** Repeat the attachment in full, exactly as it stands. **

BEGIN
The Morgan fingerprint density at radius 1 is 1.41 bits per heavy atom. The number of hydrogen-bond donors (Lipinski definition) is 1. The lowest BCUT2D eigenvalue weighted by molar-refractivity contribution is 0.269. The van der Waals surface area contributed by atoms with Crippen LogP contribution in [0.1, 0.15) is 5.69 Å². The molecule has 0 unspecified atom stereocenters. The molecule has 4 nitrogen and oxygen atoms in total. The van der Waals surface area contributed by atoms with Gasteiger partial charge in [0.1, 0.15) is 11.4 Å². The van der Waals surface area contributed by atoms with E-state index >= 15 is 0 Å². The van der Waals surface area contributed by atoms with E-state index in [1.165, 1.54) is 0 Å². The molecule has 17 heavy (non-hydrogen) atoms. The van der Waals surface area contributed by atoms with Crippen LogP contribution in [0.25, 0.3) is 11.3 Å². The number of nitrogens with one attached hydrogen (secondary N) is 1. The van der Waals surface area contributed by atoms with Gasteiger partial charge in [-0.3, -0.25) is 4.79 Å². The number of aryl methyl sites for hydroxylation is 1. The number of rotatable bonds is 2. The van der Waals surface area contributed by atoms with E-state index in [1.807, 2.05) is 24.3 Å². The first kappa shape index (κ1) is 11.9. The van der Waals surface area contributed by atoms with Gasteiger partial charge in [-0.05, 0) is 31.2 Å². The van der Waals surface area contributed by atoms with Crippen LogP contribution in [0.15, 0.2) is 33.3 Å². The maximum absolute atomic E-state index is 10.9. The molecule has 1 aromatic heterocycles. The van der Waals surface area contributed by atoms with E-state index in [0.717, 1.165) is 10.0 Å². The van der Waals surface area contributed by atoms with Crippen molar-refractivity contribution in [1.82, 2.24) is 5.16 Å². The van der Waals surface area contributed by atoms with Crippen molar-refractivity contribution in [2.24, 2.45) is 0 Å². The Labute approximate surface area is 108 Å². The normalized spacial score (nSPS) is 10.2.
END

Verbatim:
The Morgan fingerprint density at radius 1 is 1.41 bits per heavy atom. The number of hydrogen-bond donors (Lipinski definition) is 1. The lowest BCUT2D eigenvalue weighted by molar-refractivity contribution is 0.269. The van der Waals surface area contributed by atoms with Crippen LogP contribution in [0.1, 0.15) is 5.69 Å². The molecule has 0 unspecified atom stereocenters. The molecule has 4 nitrogen and oxygen atoms in total. The van der Waals surface area contributed by atoms with Gasteiger partial charge in [0.1, 0.15) is 11.4 Å². The van der Waals surface area contributed by atoms with E-state index >= 15 is 0 Å². The van der Waals surface area contributed by atoms with E-state index in [1.165, 1.54) is 0 Å². The molecule has 17 heavy (non-hydrogen) atoms. The van der Waals surface area contributed by atoms with Crippen LogP contribution in [0.25, 0.3) is 11.3 Å². The number of nitrogens with one attached hydrogen (secondary N) is 1. The van der Waals surface area contributed by atoms with Gasteiger partial charge in [-0.3, -0.25) is 4.79 Å². The number of aryl methyl sites for hydroxylation is 1. The number of rotatable bonds is 2. The van der Waals surface area contributed by atoms with E-state index in [1.807, 2.05) is 24.3 Å². The first kappa shape index (κ1) is 11.9. The van der Waals surface area contributed by atoms with Gasteiger partial charge in [-0.05, 0) is 31.2 Å². The van der Waals surface area contributed by atoms with Crippen LogP contribution in [0.15, 0.2) is 33.3 Å². The maximum absolute atomic E-state index is 10.9. The molecule has 1 aromatic heterocycles. The van der Waals surface area contributed by atoms with E-state index in [0.717, 1.165) is 10.0 Å². The van der Waals surface area contributed by atoms with Crippen molar-refractivity contribution in [1.82, 2.24) is 5.16 Å². The van der Waals surface area contributed by atoms with Crippen molar-refractivity contribution in [2.24, 2.45) is 0 Å². The Labute approximate surface area is 108 Å². The normalized spacial score (nSPS) is 10.2.